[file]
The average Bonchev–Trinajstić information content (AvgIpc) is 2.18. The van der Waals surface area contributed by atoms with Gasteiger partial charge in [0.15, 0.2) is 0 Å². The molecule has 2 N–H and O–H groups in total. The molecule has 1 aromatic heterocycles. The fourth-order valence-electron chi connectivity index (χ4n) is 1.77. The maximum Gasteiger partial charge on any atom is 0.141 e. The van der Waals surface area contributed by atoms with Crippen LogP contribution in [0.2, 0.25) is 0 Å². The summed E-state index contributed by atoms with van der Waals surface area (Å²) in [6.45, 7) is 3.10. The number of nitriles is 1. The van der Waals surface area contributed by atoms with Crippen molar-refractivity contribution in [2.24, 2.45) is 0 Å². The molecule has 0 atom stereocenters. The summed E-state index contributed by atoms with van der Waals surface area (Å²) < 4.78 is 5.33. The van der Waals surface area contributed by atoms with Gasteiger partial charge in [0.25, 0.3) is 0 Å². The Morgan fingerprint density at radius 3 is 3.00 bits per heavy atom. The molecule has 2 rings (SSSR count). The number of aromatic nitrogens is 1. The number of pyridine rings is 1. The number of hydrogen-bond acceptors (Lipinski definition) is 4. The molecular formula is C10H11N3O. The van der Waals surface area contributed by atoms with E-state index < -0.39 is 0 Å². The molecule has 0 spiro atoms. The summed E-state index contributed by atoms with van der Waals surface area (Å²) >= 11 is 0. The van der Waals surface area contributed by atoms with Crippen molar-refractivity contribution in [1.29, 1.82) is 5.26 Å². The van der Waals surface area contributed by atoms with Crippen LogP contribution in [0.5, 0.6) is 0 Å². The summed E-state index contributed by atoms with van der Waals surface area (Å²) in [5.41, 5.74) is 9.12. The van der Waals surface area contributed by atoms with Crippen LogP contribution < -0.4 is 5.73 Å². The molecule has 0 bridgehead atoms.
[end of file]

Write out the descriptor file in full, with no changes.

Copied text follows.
The average Bonchev–Trinajstić information content (AvgIpc) is 2.18. The van der Waals surface area contributed by atoms with Gasteiger partial charge in [0.15, 0.2) is 0 Å². The molecule has 2 N–H and O–H groups in total. The molecule has 1 aromatic heterocycles. The fourth-order valence-electron chi connectivity index (χ4n) is 1.77. The maximum Gasteiger partial charge on any atom is 0.141 e. The van der Waals surface area contributed by atoms with Crippen LogP contribution in [0.2, 0.25) is 0 Å². The summed E-state index contributed by atoms with van der Waals surface area (Å²) in [6.45, 7) is 3.10. The number of nitriles is 1. The van der Waals surface area contributed by atoms with Crippen molar-refractivity contribution in [2.24, 2.45) is 0 Å². The molecule has 0 atom stereocenters. The summed E-state index contributed by atoms with van der Waals surface area (Å²) < 4.78 is 5.33. The van der Waals surface area contributed by atoms with Gasteiger partial charge in [0.25, 0.3) is 0 Å². The Morgan fingerprint density at radius 3 is 3.00 bits per heavy atom. The molecule has 2 rings (SSSR count). The number of aromatic nitrogens is 1. The number of pyridine rings is 1. The number of hydrogen-bond acceptors (Lipinski definition) is 4. The molecular formula is C10H11N3O. The van der Waals surface area contributed by atoms with E-state index < -0.39 is 0 Å². The molecule has 0 spiro atoms. The summed E-state index contributed by atoms with van der Waals surface area (Å²) >= 11 is 0. The van der Waals surface area contributed by atoms with Crippen molar-refractivity contribution in [1.29, 1.82) is 5.26 Å². The van der Waals surface area contributed by atoms with Crippen LogP contribution in [0.5, 0.6) is 0 Å². The summed E-state index contributed by atoms with van der Waals surface area (Å²) in [5.41, 5.74) is 9.12. The van der Waals surface area contributed by atoms with Crippen LogP contribution < -0.4 is 5.73 Å². The molecule has 0 bridgehead atoms.